Theatre for the New City
By Mario Fratti
(Mario Fratti Website)
Directed by Stephan Morrow
Theater for the New City
(Theater for the New City Website)
Crystal Field, Exec. Director
155 1st Avenue
NY, NY 10003
Billy Marshall Jr.
Set Design: Mark Marcante
Lighting Design: Alexander Bartenieff
Stage Manager: Roy Chang
Set Detail: Zen Mansley
Dr. Roberta E. Zlokower
October 14, 2010
See an Interview with Mario Fratti
Mario Fratti specializes in surprise endings, and he did not disappoint tonight. I came down to the East Village in a driving rain, because Fratti is an exemplary playwright, with spark and wit and intelligent design. His Trio of plays, “The Anniversary”, “Missionaries”, and “Blindness”, feature a total of nine actors with impressive backgrounds. In “The Anniversary”, a father visits his daughter every year on her birthday, or so we think. The servant knows all, and Patrick McCarthy, Jennifer Loryn, and Sean Phillips, respectively as Father, Daughter, and Servant, evoke the human condition of loneliness, revenge, greed, deception, lust, and repression. The conversation is tense, foreboding, and eventually revelatory.
In “Missionaries”, with Rose Gregario as Sister Caterina and Chris Kerson as Father Edwards, evokes the condition of lust, denial, despair, and guilt. There’s humor within, as this segment is replete with the hypocrisy of organized religion, its oppressive rules, and its scandalous history. Fratti handles the material with delicately drawn dialogue that mesmerizes the viewer with witty innuendo. Ms. Gregario was a natural in the role, as was Mr. Kerson, and they played it with an underlying wink to the audience.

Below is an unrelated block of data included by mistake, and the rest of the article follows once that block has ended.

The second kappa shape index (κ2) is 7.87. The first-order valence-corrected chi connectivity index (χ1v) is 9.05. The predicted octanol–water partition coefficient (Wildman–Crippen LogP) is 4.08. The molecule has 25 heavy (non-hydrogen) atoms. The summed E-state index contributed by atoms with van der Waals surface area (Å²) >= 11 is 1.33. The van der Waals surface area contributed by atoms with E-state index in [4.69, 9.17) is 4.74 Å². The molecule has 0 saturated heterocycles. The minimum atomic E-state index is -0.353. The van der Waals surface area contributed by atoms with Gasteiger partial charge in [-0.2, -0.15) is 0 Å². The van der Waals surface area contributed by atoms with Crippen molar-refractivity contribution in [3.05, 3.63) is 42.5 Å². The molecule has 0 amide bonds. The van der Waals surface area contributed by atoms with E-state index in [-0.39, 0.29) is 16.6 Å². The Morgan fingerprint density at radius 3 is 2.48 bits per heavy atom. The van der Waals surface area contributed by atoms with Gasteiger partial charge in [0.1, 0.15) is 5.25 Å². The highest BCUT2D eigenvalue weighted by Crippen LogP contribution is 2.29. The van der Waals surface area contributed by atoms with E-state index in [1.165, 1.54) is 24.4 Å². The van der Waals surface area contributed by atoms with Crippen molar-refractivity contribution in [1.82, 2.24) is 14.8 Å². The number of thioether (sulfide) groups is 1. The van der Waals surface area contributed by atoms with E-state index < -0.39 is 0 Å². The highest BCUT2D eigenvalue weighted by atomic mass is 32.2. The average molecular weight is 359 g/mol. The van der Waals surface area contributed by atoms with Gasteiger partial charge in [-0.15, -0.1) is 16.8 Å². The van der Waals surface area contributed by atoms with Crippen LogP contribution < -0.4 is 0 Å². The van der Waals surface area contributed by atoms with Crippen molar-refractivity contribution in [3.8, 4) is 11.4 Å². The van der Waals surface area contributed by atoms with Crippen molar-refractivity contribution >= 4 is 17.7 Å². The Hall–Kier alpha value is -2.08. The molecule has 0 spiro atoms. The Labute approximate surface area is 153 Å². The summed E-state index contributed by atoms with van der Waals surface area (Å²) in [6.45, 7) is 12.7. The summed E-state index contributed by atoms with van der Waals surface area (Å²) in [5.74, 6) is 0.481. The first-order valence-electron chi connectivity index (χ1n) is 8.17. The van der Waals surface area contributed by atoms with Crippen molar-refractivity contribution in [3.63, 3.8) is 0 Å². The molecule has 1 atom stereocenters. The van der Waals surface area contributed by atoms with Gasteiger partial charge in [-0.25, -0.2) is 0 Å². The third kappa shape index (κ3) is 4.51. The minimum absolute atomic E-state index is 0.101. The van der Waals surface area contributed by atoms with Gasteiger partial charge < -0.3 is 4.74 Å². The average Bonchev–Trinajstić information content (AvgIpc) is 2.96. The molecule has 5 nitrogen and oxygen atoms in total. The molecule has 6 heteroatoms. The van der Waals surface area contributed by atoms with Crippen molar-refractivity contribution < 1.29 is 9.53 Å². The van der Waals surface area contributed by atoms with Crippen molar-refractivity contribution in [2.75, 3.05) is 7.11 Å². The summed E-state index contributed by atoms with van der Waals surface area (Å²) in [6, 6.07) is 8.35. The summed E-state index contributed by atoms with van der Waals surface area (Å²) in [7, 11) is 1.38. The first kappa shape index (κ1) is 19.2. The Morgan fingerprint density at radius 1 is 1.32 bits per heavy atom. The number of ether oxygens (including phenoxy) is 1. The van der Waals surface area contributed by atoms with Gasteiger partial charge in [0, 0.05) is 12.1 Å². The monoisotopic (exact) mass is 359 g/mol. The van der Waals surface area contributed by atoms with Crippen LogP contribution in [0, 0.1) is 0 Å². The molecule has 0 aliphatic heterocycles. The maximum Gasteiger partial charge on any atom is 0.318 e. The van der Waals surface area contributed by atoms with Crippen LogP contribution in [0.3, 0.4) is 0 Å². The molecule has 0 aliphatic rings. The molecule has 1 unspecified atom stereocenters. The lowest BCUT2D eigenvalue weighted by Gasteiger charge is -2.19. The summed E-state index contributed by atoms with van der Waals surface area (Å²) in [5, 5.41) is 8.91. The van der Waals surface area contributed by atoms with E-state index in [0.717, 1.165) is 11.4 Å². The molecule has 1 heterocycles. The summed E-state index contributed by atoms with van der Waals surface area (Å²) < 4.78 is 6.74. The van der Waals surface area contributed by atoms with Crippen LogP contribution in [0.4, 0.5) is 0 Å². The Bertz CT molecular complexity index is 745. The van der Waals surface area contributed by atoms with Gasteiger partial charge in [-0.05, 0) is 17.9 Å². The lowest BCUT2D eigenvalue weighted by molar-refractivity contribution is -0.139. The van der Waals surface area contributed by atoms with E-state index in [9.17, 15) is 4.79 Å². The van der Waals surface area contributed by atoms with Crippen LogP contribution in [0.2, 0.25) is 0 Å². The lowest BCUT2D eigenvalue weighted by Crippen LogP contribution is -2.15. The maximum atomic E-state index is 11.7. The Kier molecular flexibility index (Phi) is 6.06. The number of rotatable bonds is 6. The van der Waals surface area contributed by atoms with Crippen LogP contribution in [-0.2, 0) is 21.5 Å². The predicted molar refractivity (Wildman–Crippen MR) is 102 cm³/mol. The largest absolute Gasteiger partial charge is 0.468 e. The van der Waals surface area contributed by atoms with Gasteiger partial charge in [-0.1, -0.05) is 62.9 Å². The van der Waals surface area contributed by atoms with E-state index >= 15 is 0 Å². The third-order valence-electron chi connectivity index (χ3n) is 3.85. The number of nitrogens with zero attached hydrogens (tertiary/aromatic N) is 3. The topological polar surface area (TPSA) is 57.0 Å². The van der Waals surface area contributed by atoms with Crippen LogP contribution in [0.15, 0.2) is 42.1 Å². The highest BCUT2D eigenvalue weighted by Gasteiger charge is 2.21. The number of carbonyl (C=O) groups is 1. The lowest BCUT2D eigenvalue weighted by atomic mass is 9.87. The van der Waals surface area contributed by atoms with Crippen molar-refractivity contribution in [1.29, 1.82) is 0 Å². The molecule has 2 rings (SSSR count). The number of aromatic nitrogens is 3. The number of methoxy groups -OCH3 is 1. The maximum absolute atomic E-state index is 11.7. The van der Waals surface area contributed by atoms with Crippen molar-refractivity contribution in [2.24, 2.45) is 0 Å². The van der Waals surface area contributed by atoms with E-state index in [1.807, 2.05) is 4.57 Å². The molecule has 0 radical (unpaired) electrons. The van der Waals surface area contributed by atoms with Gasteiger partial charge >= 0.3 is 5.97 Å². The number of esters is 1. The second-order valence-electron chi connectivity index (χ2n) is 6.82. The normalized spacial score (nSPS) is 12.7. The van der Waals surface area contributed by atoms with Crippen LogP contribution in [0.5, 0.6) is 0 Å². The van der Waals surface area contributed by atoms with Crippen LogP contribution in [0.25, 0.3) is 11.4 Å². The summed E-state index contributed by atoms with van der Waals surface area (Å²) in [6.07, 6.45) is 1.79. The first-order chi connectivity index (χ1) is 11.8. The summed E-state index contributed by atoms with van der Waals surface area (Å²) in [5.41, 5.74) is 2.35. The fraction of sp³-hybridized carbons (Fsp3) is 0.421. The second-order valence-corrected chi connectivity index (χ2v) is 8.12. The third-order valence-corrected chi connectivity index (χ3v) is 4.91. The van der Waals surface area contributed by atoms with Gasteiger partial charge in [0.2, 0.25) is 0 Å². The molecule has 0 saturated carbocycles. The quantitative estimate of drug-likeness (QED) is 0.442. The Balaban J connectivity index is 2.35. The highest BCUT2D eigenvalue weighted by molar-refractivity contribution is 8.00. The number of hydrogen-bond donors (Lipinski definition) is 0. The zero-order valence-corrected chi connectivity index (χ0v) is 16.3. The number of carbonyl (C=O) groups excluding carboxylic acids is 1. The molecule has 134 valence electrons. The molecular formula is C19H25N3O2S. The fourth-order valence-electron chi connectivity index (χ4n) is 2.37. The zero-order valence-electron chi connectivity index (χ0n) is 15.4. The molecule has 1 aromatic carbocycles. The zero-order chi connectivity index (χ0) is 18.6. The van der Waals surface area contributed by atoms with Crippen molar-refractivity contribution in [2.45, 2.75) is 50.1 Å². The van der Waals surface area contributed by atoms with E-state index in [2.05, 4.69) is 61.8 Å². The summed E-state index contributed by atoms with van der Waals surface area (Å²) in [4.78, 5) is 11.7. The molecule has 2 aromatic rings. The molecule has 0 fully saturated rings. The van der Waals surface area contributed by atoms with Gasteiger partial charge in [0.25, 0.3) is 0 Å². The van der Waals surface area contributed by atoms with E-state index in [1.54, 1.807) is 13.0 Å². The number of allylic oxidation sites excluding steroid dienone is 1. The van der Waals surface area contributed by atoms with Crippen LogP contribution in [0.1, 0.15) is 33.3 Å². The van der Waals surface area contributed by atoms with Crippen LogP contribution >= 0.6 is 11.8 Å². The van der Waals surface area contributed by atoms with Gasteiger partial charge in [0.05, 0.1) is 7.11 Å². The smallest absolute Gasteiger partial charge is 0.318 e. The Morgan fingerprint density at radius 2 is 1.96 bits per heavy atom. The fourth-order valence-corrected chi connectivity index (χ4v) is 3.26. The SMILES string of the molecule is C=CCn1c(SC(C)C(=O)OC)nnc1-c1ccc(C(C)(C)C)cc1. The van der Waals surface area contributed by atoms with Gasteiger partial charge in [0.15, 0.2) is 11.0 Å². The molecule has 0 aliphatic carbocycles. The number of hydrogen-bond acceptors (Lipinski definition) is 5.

“Blindness” relates to the agony of war, with Joe Ambrose, as Anderson, father of a recently deceased soldier, Billy Marshall as his son, Dan Anderson, Brendan McDonough as Brian, a blinded war buddy of Anderson’s lost son, and Rachael McOwen as Brian’s wife, Cathy. Again, surprise twists fluidly unfold, as the characters and audience together learn more about what actually happened in and out of the heat of battle. The human condition of gnawing grief consumes the moment, especially given the offstage Mrs. Anderson who remained upstairs. This is a decidedly anti-war statement by Fratti, as death from war can occur through a multitude of events, often not truthfully acknowledged. Mark Marcante’s three creative sets, with details by Zen Mansley, drew my eye to the verbal heat of each scene. Alexander Bartenieff’s lighting worked perfectly throughout.
Stephen Morrow directed each one-act play masterfully, with an obvious comfort with Fratti’s style and purpose. Mario Fratti is a prolific playwright, having published dozens of plays, which were produced around the globe in dozens of languages. He’s most known for his hugely successful adaptation of Fellini’s “8 ˝” for the Broadway show and film, “Nine”. I’m looking forward to seeing more of Fratti’s works. Here’s one of my past reviews of a Fratti play. Kudos to Mario Fratti.
Rose Gregorio and Christopher Kerson
in Mario Fratti's "TRIO"
at Theater for the New City
Courtesy of Peter James Zielinski.
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